CHICAGO – A Michigan board this week authorized key pieces of the $617 million restructuring of the Detroit Public Schools amid lingering market questions over the fate of the district's bonds.
The three-member Local Emergency Financial Assistance Loan Board approved on Tuesday $150 million in loan assistance. It will cover transitional operating costs of the new district that was formed July 1 and followed a board discussion on Monday of the state-approved $617 million overhaul aimed at staving off a bankruptcy filing by the debt-laden school district.
The board on Monday authorized $235 million in school financing stability bonding which will restructure DPS' state-aid backed bonds, and formally transferred DPS assets to a newly formed district called the Detroit Community School District.
The former school district remains in place to continue collecting an operating levy that would go to retire the existing debt which was threatening its solvency.
The loan board rejected an alternative pitched by the old district's Board of Education that would have allowed it to retain power. The board rejected that proposal and endorsed the restructuring recommended by school transition manager, retired U.S. Bankruptcy Judge Steven Rhodes, and signed into law by Gov. Rick Snyder last month.
Municipal Market Analytics said it remains concerned over a lack of detail on the restructuring's short-and long-term impact on the district's bonds.
"The complexity surrounding the split and the allocation of debt and revenue sources raises concerns regarding the execution of the plan to repay bondholders in the short-term," MMA wrote in its weekly outlook distributed Tuesday.
MMA called it "disconcerting" that bondholders must rely on the state but "the odds lean in favor of the state doing what is necessary to avert the default/distressed exchange possibility just weeks after congratulating itself on providing the fix for DPS."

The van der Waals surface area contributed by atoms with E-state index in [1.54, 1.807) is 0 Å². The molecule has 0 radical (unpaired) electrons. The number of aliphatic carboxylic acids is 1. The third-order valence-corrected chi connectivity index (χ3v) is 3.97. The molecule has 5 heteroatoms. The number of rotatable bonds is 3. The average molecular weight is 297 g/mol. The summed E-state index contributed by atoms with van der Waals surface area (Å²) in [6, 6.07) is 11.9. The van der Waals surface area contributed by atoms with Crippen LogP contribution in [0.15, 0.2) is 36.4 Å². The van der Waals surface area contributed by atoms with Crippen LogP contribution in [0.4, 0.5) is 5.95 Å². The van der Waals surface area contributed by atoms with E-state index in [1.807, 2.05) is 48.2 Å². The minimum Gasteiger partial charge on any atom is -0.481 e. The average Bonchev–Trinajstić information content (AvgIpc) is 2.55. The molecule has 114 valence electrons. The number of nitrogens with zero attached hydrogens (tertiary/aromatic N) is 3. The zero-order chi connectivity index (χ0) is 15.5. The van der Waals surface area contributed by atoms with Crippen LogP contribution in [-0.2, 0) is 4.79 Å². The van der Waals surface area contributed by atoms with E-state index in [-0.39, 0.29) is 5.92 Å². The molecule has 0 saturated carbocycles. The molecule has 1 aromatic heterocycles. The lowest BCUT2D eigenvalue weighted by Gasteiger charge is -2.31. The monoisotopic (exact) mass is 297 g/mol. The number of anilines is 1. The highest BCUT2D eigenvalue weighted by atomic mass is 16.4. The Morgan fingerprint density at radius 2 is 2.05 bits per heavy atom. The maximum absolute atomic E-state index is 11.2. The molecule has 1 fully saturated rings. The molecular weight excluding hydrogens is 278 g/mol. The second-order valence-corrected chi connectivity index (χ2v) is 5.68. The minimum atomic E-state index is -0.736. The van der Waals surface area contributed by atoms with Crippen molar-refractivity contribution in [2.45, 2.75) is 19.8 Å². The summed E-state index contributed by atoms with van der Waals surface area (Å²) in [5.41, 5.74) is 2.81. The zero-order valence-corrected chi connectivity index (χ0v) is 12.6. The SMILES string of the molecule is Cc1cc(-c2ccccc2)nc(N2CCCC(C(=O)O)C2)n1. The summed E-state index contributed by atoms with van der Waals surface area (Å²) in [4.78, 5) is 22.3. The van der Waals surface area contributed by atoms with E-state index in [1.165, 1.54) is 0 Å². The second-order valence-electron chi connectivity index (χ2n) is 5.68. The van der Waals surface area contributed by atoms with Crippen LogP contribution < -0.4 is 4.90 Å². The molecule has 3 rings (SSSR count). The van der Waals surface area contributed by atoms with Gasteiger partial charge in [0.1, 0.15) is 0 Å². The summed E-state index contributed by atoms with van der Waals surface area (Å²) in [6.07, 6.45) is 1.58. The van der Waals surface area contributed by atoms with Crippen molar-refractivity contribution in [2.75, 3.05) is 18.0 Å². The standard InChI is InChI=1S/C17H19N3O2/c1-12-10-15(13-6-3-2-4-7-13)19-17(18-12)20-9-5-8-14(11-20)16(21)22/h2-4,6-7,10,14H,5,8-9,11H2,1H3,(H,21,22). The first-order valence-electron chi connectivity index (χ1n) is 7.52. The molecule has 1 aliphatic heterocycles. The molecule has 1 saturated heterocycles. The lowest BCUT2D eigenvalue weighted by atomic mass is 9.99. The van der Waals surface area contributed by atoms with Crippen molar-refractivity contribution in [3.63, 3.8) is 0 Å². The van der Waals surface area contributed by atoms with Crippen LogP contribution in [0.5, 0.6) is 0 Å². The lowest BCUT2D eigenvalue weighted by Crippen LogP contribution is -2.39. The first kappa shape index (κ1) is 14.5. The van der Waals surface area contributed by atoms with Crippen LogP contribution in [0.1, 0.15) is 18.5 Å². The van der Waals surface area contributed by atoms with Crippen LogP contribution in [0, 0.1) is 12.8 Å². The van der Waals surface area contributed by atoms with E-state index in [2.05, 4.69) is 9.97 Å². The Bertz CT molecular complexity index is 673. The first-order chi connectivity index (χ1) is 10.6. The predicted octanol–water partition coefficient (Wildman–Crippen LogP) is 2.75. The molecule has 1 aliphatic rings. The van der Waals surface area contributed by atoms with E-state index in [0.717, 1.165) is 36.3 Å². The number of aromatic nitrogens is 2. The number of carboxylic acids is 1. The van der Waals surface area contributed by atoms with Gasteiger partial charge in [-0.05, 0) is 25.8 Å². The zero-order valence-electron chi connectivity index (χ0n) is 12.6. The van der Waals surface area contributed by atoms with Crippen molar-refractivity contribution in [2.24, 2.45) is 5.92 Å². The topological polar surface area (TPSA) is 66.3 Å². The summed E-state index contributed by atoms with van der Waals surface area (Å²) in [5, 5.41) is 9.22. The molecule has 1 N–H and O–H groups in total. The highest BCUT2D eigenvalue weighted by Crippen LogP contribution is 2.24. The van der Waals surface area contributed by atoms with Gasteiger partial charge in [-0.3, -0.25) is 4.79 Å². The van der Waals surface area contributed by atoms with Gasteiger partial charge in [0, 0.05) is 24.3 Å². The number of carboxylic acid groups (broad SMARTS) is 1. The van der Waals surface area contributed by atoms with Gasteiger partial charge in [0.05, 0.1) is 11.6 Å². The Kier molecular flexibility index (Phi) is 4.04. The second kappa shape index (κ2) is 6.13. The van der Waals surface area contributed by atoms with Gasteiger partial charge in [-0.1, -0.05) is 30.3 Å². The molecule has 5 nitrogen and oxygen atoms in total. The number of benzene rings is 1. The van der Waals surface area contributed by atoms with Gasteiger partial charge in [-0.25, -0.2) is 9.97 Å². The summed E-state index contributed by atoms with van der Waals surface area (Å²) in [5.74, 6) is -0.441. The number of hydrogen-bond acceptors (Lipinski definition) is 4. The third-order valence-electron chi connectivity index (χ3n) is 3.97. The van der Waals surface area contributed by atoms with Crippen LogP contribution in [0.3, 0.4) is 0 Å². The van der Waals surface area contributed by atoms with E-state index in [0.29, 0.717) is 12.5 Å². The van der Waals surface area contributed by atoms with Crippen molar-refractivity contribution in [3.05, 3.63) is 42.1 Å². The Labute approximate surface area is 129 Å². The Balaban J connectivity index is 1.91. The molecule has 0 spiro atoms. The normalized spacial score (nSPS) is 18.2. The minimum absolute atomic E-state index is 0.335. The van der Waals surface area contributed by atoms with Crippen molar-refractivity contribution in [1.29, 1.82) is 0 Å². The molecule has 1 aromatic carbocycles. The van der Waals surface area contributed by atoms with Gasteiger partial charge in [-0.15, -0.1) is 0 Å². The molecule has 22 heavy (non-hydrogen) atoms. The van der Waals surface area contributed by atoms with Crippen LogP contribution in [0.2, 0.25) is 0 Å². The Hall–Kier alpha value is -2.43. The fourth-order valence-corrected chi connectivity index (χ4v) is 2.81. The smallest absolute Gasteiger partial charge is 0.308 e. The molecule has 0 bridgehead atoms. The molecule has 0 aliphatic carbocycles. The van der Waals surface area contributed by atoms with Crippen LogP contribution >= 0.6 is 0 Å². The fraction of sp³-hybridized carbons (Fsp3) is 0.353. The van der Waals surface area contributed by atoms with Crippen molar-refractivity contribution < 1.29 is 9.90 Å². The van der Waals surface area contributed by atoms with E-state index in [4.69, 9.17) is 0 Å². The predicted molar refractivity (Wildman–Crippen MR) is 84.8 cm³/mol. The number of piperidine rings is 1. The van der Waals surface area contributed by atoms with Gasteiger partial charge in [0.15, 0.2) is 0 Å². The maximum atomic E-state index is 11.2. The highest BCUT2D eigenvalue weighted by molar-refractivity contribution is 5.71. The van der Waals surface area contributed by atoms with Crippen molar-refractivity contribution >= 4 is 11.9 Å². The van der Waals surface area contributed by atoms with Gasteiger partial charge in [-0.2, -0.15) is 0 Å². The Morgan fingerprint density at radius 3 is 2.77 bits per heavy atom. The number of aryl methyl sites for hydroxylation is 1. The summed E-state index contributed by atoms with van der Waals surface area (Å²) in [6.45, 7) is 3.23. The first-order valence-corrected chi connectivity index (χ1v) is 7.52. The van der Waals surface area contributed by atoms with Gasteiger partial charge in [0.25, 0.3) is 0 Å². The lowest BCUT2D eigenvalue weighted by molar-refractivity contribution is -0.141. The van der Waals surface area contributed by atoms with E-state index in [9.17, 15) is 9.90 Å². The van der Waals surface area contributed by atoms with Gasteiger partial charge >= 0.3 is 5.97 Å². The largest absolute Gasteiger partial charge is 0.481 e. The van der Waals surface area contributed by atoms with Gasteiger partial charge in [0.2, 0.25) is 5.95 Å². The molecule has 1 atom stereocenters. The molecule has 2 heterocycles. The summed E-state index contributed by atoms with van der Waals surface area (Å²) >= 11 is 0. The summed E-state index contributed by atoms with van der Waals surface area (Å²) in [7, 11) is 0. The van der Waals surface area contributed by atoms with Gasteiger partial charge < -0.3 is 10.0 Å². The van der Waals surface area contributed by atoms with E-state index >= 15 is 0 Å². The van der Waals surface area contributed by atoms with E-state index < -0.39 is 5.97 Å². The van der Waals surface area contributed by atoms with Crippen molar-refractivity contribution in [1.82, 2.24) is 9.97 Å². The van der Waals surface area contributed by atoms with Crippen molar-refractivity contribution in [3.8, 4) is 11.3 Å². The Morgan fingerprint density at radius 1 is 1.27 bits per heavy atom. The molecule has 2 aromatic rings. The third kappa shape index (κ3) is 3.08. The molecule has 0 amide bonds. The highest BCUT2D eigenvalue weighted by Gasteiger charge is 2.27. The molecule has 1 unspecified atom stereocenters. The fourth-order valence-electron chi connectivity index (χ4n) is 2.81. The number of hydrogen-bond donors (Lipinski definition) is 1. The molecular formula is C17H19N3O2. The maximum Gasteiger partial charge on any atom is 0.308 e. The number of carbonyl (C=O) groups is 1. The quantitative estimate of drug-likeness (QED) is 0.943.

The school stability bonding would refinance about $214 million of outstanding 2011 and 2012 state aid-backed bonds, extending the repayment schedule. "This takeout financing needs to occur in short order [as state aid will soon flow to the new district]….yet few details are forthcoming," MMA writes.
S&P Global Ratings in late June downgraded the rating on those bonds by three notches, with the 2011 bonds falling to BBB from A and the 2012 bonds falling to BBB-minus from A-minus. They remain on CreditWatch with negative implications.
The investment grade ratings are due to the state aid pledge. DPS' general obligation bonds are rated junk.
"The downgrade is based on the pending restructuring of the district and the uncertainty it places on bondholder repayment until a redemption, refunding, or defeasance of the outstanding debt is effectuated," analyst Jane Ridley wrote.
State Treasury officials have said the restructuring of the state aid bonds won't impair principal.
MMA has greater long term worries because the current operating levy would be leveraged to repay the restructured bonds.
"This debt would likely be considered unsecured in the context of a Chapter 9 bankruptcy," MMA said.
The district's existing, non-state aid backed-debt is repaid with an 18 mill levy that expires in 2022 and would require voters to reauthorize it, which poses a "future risk to repayment," MMA said. The state has estimated that repaying the district's existing debts would take 10 years.
MMA also remains concerned that possible fiscal woes the new district may experience could prompt a push to free up the operating levy revenue at the expense of bondholders.
DPS's debt includes $1.5 billion of unlimited-tax general obligation bonds, $199 million in borrowing from the state's School Loan Revolving Fund, and $259 million in limited-tax GO debt paid by district operating revenues, rather than a dedicated debt service levy.